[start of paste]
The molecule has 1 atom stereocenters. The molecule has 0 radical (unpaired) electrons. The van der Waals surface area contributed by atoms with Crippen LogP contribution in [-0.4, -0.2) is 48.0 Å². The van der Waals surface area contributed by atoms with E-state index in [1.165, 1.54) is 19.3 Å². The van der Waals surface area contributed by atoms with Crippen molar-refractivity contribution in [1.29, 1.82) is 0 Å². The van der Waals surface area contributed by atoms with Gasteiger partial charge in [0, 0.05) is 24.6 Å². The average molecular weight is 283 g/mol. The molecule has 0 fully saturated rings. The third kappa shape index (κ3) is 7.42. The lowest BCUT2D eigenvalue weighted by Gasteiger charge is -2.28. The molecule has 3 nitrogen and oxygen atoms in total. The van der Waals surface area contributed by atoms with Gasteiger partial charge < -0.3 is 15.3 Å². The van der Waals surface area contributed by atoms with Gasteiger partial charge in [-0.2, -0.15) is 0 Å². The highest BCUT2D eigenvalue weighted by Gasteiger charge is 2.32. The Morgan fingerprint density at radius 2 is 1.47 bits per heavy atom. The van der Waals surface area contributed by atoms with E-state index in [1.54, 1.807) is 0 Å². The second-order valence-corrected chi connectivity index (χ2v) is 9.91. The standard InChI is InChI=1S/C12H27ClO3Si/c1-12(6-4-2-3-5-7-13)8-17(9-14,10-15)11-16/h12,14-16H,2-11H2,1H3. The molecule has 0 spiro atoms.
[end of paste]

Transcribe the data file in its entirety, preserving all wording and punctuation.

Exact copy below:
The molecule has 1 atom stereocenters. The molecule has 0 radical (unpaired) electrons. The van der Waals surface area contributed by atoms with Crippen LogP contribution in [-0.4, -0.2) is 48.0 Å². The van der Waals surface area contributed by atoms with E-state index in [1.165, 1.54) is 19.3 Å². The van der Waals surface area contributed by atoms with Crippen molar-refractivity contribution in [1.29, 1.82) is 0 Å². The van der Waals surface area contributed by atoms with Gasteiger partial charge in [0, 0.05) is 24.6 Å². The average molecular weight is 283 g/mol. The molecule has 0 fully saturated rings. The third kappa shape index (κ3) is 7.42. The lowest BCUT2D eigenvalue weighted by Gasteiger charge is -2.28. The molecule has 3 nitrogen and oxygen atoms in total. The van der Waals surface area contributed by atoms with Gasteiger partial charge < -0.3 is 15.3 Å². The van der Waals surface area contributed by atoms with Gasteiger partial charge in [-0.2, -0.15) is 0 Å². The highest BCUT2D eigenvalue weighted by Gasteiger charge is 2.32. The Morgan fingerprint density at radius 2 is 1.47 bits per heavy atom. The van der Waals surface area contributed by atoms with E-state index in [1.54, 1.807) is 0 Å². The second-order valence-corrected chi connectivity index (χ2v) is 9.91. The standard InChI is InChI=1S/C12H27ClO3Si/c1-12(6-4-2-3-5-7-13)8-17(9-14,10-15)11-16/h12,14-16H,2-11H2,1H3. The molecule has 0 spiro atoms.